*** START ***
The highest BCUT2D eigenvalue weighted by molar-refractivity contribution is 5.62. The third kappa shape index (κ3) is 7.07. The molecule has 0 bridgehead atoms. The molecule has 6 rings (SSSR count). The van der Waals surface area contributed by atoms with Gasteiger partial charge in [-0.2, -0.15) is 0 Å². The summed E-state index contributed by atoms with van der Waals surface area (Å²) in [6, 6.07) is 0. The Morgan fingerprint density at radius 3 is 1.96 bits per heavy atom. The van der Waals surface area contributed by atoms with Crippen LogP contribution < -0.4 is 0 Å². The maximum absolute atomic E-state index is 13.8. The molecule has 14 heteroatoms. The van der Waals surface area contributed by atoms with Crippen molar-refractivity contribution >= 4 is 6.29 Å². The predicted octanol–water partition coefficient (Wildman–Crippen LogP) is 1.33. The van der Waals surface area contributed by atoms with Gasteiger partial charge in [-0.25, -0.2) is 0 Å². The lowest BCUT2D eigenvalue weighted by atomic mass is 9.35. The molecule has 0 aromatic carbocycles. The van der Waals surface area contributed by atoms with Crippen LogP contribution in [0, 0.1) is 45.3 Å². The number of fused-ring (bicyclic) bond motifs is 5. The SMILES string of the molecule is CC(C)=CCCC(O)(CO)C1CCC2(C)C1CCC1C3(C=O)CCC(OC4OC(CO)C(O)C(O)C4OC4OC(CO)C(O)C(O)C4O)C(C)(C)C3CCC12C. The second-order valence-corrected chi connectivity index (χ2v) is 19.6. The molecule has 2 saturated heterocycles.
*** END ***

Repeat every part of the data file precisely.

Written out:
The highest BCUT2D eigenvalue weighted by molar-refractivity contribution is 5.62. The third kappa shape index (κ3) is 7.07. The molecule has 0 bridgehead atoms. The molecule has 6 rings (SSSR count). The van der Waals surface area contributed by atoms with Gasteiger partial charge in [-0.2, -0.15) is 0 Å². The summed E-state index contributed by atoms with van der Waals surface area (Å²) in [6, 6.07) is 0. The Morgan fingerprint density at radius 3 is 1.96 bits per heavy atom. The van der Waals surface area contributed by atoms with Crippen LogP contribution < -0.4 is 0 Å². The maximum absolute atomic E-state index is 13.8. The molecule has 14 heteroatoms. The van der Waals surface area contributed by atoms with Crippen molar-refractivity contribution >= 4 is 6.29 Å². The predicted octanol–water partition coefficient (Wildman–Crippen LogP) is 1.33. The van der Waals surface area contributed by atoms with Gasteiger partial charge in [-0.25, -0.2) is 0 Å². The lowest BCUT2D eigenvalue weighted by atomic mass is 9.35. The molecule has 0 aromatic carbocycles. The van der Waals surface area contributed by atoms with Crippen LogP contribution in [0, 0.1) is 45.3 Å². The number of fused-ring (bicyclic) bond motifs is 5. The SMILES string of the molecule is CC(C)=CCCC(O)(CO)C1CCC2(C)C1CCC1C3(C=O)CCC(OC4OC(CO)C(O)C(O)C4OC4OC(CO)C(O)C(O)C4O)C(C)(C)C3CCC12C. The second-order valence-corrected chi connectivity index (χ2v) is 19.6. The molecule has 2 saturated heterocycles.